“Advertisements and awareness campaigns for the PrEP option do exist, but they are most often targeted towards men who have sex with men. This group is considered higher-risk for contracting HIV than women, but women have certain vulnerabilities that make it difficult for them to protect themselves from infection.

Women who are in abusive or coercive relationships often do not have the option to negotiate condom use with their partners, which leaves them vulnerable to infection,” says Nydegger. “Options such as PrEP offer a discreet way for women to protect themselves.”

The winter Olympics may have wrapped up earlier this year, but charges of doping still reverberate.

With all of the scandals surrounding this year’s Winter Olympics, it’s hard to ignore the importance of ethics in sports. Between Russia being barred from the Olympics for doping and former U.S. gymnastics doctor Larry Nassar being sentenced for sexual abuse, news headlines have been rife with controversy.

But controversy and ethics in sports is not new.

Society tends to put professional athletes on a pedestal – casting them as idols and role models. In reality, professional sports can serve more as a mirror to society, but are not always held to the same standards. Tolga Ozyurtcu, a clinical assistant professor in the Department of Kinesiology and Health Education, says “In times like these, it is important to uphold ethical principles and not let a person’s reputation or fame downplay their actions. Although sports have numerous positive benefits, people should not ignore the bad when celebrating the good.”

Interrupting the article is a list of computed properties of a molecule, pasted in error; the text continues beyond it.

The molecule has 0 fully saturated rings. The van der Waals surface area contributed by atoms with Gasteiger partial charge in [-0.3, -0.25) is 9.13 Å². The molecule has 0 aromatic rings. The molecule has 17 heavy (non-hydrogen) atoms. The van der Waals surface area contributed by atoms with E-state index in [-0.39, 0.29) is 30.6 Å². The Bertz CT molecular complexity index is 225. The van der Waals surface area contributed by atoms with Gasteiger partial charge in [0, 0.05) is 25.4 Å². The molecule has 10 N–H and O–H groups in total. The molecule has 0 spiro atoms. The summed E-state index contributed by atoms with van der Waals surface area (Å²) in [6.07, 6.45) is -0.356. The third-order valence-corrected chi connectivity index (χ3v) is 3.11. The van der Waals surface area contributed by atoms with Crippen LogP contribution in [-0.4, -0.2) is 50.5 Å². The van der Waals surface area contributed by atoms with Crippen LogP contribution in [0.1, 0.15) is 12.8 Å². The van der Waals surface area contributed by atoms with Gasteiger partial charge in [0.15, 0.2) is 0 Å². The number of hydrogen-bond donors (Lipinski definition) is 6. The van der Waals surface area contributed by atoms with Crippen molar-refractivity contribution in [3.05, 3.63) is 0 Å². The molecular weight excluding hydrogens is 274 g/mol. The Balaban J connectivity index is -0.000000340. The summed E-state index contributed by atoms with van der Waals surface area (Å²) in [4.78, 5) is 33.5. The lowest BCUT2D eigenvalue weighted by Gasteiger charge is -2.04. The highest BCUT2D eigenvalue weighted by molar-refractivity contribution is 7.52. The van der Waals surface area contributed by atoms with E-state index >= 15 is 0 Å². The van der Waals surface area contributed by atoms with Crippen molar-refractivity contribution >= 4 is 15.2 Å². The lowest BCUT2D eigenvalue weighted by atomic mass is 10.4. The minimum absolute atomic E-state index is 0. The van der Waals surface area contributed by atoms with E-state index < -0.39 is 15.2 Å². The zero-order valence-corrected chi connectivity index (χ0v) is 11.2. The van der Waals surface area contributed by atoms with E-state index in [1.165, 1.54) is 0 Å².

Ozyurtcu addresses issues like these in his teaching. He cites many sports events and controversies of the past that still resonate with us today, such as:

He also teaches a course, Historical and Ethical Issues in Physical Culture and Sports, that helps undergraduate kinesiology and health education students consider these topics. It’s a course with value that extends beyond the realm of athletics. “We focus on the ethical decision-making process: how do we identify an issue as a matter of ethics, examine it, and find the courage to take action,” says Ozyurtcu.

His course uses historical events to examine ethical issues, and current events also shape much of the class discussion. The PyeongChang Winter Olympics, for example, provoked ethical conversations around:

  • competing for a nation you don’t reside in or have much connection to,
  • allowing children to try risky sports, such as luge or skeleton,
  • and gold-medalist Shaun White’s sexual harassment allegations.

Says Ozyurtcu, who welcomes anyone to contact him to attend one of his lectures, “These examples allow students to develop a process of reasoning that, hopefully, should translate into their careers and lives beyond the Forty Acres.”